Balak is a fascinating Torah portion. Centering around Bilaam, the only non-Jewish prophet said to be on the level of Moses, this is the only place in all of the Torah that switches perspective from the point of view of the Jews (or God) to someone else for almost the entire parsha. Then on top of that it ends 4 parshas of the Jews screwing up; Shelach – sin of the spies, Korach – the rebellion against Moses, Chukas – Moses hitting the rock, and now Balak – Moavfest 1270 BCE! (circa). If that weren’t enough, Balak is always read just before the fast of Tammuz which begins the infamous 3 weeks, the most foreboding period in the Jewish calendar.
So given that Balak is always tied to this difficult time and the oddities of the parsha, what might the Torah be trying to tell us before embarking into this time of unease?
Balak, the king of Moav, seeing how the Jews have easily conquered the surrounding nations knows he’s gonna need some divine help. He seeks out prophet-for-hire, Bilaam, in hopes that he will curse the Jews, spiritually weakening them. Bilaam asks God for guidance, and God blatantly tells him, “No.” But when Balak increases his offer, Bilaam goes back and asks God again. The answer is still no, but God let’s him go with Balak anyway.
What follows is a series of attempts by Bilaam to curse the Jews, but every time blessing comes from his mouth instead. So in the end, Bilaam and Balak devise a plan to send the Moav women into the Jews’ camp to entice the men, ending in the disaster they were hoping for.
Look At It Another Way
As I pointed out before, the Torah potion is told from Bilaam’s point of view. But that’s not the only reference to perspective in the parsha. Below are just a few more.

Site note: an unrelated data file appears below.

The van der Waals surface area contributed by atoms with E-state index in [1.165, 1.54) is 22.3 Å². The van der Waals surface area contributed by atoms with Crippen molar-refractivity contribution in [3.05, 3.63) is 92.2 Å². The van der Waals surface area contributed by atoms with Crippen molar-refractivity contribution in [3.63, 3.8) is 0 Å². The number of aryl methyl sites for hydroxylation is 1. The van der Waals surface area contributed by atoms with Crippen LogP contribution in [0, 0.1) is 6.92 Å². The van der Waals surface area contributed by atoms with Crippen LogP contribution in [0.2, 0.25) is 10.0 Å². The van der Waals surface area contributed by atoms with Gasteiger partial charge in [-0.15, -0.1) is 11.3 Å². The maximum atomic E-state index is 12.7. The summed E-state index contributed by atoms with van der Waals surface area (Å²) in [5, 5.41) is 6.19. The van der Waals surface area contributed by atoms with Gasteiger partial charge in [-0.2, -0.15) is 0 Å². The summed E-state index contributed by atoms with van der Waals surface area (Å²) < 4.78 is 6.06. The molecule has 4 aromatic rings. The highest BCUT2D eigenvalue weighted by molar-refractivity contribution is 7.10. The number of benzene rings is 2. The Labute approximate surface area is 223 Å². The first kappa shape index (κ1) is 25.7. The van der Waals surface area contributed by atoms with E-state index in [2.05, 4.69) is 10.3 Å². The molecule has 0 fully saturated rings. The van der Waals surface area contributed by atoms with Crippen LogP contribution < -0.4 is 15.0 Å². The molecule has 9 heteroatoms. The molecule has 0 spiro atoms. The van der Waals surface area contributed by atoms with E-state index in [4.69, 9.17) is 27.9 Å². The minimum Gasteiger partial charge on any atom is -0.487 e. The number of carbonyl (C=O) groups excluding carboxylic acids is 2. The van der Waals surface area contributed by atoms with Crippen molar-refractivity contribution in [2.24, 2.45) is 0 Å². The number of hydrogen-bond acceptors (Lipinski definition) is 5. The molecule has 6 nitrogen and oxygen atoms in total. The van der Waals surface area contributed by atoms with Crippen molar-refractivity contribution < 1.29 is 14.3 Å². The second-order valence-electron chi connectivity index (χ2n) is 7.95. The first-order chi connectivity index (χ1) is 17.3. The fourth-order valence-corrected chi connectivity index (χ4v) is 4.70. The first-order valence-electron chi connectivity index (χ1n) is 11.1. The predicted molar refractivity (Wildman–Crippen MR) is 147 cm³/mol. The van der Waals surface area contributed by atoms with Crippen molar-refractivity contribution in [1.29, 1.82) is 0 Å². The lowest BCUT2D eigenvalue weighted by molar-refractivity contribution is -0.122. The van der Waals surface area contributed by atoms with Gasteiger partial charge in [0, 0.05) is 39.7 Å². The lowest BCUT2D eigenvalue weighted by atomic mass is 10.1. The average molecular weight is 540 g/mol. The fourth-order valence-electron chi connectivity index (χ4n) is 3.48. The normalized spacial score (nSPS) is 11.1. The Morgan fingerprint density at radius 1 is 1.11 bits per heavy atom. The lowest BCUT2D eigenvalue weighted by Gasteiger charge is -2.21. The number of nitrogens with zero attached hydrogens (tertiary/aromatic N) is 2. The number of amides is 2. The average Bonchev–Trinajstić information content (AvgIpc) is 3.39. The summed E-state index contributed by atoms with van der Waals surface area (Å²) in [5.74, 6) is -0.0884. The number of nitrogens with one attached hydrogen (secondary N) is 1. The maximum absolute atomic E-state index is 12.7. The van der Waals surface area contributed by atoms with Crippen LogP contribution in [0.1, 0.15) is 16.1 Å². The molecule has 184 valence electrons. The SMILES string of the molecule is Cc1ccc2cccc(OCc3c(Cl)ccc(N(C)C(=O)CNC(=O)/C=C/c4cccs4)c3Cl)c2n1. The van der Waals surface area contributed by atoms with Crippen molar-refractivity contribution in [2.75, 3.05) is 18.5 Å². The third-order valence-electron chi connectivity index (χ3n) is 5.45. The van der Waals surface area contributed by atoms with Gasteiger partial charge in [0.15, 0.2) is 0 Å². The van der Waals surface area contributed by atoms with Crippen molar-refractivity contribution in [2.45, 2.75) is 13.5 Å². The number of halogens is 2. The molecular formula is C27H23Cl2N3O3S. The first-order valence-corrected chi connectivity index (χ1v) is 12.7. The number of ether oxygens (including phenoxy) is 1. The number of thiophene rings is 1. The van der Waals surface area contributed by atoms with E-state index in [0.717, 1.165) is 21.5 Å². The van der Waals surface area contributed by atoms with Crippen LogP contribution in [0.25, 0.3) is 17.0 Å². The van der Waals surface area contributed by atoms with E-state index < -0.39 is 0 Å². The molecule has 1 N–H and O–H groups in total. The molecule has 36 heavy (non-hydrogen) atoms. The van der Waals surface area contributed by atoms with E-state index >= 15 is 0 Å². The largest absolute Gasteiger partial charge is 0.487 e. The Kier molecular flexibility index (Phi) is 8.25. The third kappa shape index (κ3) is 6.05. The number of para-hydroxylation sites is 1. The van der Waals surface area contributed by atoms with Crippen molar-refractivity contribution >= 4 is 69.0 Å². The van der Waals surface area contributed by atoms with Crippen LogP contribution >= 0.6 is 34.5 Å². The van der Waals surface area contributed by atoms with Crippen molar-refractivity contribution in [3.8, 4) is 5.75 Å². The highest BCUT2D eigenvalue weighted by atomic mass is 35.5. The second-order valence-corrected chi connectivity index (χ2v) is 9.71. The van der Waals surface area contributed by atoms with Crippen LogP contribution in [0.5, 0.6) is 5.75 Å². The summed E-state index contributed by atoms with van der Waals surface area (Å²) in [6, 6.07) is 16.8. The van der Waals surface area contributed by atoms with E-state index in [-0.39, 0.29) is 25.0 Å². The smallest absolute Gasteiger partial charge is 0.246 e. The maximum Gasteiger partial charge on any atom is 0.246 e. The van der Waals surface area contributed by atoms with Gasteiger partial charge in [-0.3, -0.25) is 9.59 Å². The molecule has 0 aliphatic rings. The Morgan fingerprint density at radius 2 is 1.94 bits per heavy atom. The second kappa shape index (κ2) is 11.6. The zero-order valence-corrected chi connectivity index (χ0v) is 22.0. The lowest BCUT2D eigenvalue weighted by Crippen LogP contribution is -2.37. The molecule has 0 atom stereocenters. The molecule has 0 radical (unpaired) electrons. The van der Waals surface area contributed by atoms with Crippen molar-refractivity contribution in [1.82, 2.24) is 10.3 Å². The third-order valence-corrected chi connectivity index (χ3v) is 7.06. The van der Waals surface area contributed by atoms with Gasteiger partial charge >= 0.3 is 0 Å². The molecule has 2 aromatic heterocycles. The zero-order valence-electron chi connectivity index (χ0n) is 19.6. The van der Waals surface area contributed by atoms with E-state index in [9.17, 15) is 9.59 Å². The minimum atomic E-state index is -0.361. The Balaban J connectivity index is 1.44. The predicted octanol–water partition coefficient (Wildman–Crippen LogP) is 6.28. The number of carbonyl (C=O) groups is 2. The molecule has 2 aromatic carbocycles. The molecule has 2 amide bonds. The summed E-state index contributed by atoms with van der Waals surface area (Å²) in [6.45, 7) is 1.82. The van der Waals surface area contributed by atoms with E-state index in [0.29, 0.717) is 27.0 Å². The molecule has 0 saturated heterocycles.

• When Bilaam first talks to God, God asks him “Who are these men with you?” (Bamidbar 22:9) as if God, the Being with an omniscient perspective, didn’t already know the men were sent by Balak.
• When Bilaam is on his way to curse the Jews, his donkey sees an angel ready to kill while Bilaam is oblivious to it.
• Each time Bilaam is unsuccessful at cursing the Jews, rather than giving up, he looks for another place to curse them from. “Come with me to another place from where you will see them.” (Bamidbar 23:13)
•Bilaam is referred to as the “the man of the open-socketted eye” (Bamidbar 24:3) which Rashi and Targum Onkelos conclude either he was missing an eye or was blinded. Either way, with only one good eye a person lacks depth perception.
• One of the praises of Bilaam’s blessings is “How goodly are your tents, Yaakov, your dwelling places…” (Bamidbar 24:5) as the Jews’ tent openings faced away from each other allowing for privacy aka limited perspective.
Each one of these examples could be a blog post in and of themselves. But I’m just going to go through a few.
Out of Context
When Bilaam and Balak travel to different locations in additional attempt to curse the Jews, the Torah specifically make a point to note that Bilam won’t be able to see all the Jews at once. “But you will see only part of them, without seeing them all, and curse them for me from there.” (Bamidbar 23:13) Why would it matter how much of the Jewish people Bilaam can see?